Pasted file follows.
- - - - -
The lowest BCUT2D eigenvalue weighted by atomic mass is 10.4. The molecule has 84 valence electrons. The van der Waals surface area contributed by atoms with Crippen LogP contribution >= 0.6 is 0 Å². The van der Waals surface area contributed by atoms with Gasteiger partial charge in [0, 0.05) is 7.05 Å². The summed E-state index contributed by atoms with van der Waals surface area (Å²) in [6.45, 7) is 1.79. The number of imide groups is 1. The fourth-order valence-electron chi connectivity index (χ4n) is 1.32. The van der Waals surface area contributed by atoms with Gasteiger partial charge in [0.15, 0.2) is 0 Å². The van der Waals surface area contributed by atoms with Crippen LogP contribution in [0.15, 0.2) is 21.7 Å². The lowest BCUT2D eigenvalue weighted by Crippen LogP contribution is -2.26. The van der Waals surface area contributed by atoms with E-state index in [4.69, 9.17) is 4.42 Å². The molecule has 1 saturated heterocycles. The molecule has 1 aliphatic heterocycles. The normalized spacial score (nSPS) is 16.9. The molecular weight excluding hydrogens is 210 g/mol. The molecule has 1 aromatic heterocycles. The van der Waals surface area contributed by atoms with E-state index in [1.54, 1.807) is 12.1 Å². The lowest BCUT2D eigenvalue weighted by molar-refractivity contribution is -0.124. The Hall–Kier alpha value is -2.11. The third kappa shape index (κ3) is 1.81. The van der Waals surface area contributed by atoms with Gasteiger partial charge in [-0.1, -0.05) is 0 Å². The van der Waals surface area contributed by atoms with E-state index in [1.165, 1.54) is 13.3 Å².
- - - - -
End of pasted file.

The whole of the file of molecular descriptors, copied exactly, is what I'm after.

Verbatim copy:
The lowest BCUT2D eigenvalue weighted by atomic mass is 10.4. The molecule has 84 valence electrons. The van der Waals surface area contributed by atoms with Crippen LogP contribution >= 0.6 is 0 Å². The van der Waals surface area contributed by atoms with Gasteiger partial charge in [0, 0.05) is 7.05 Å². The summed E-state index contributed by atoms with van der Waals surface area (Å²) in [6.45, 7) is 1.79. The number of imide groups is 1. The fourth-order valence-electron chi connectivity index (χ4n) is 1.32. The van der Waals surface area contributed by atoms with Gasteiger partial charge in [0.15, 0.2) is 0 Å². The van der Waals surface area contributed by atoms with Crippen LogP contribution in [0.15, 0.2) is 21.7 Å². The lowest BCUT2D eigenvalue weighted by Crippen LogP contribution is -2.26. The van der Waals surface area contributed by atoms with E-state index in [4.69, 9.17) is 4.42 Å². The molecule has 1 saturated heterocycles. The molecule has 1 aliphatic heterocycles. The normalized spacial score (nSPS) is 16.9. The molecular weight excluding hydrogens is 210 g/mol. The molecule has 1 aromatic heterocycles. The van der Waals surface area contributed by atoms with E-state index in [1.54, 1.807) is 12.1 Å². The lowest BCUT2D eigenvalue weighted by molar-refractivity contribution is -0.124. The Hall–Kier alpha value is -2.11. The third kappa shape index (κ3) is 1.81. The van der Waals surface area contributed by atoms with Gasteiger partial charge in [-0.1, -0.05) is 0 Å². The van der Waals surface area contributed by atoms with E-state index in [1.165, 1.54) is 13.3 Å².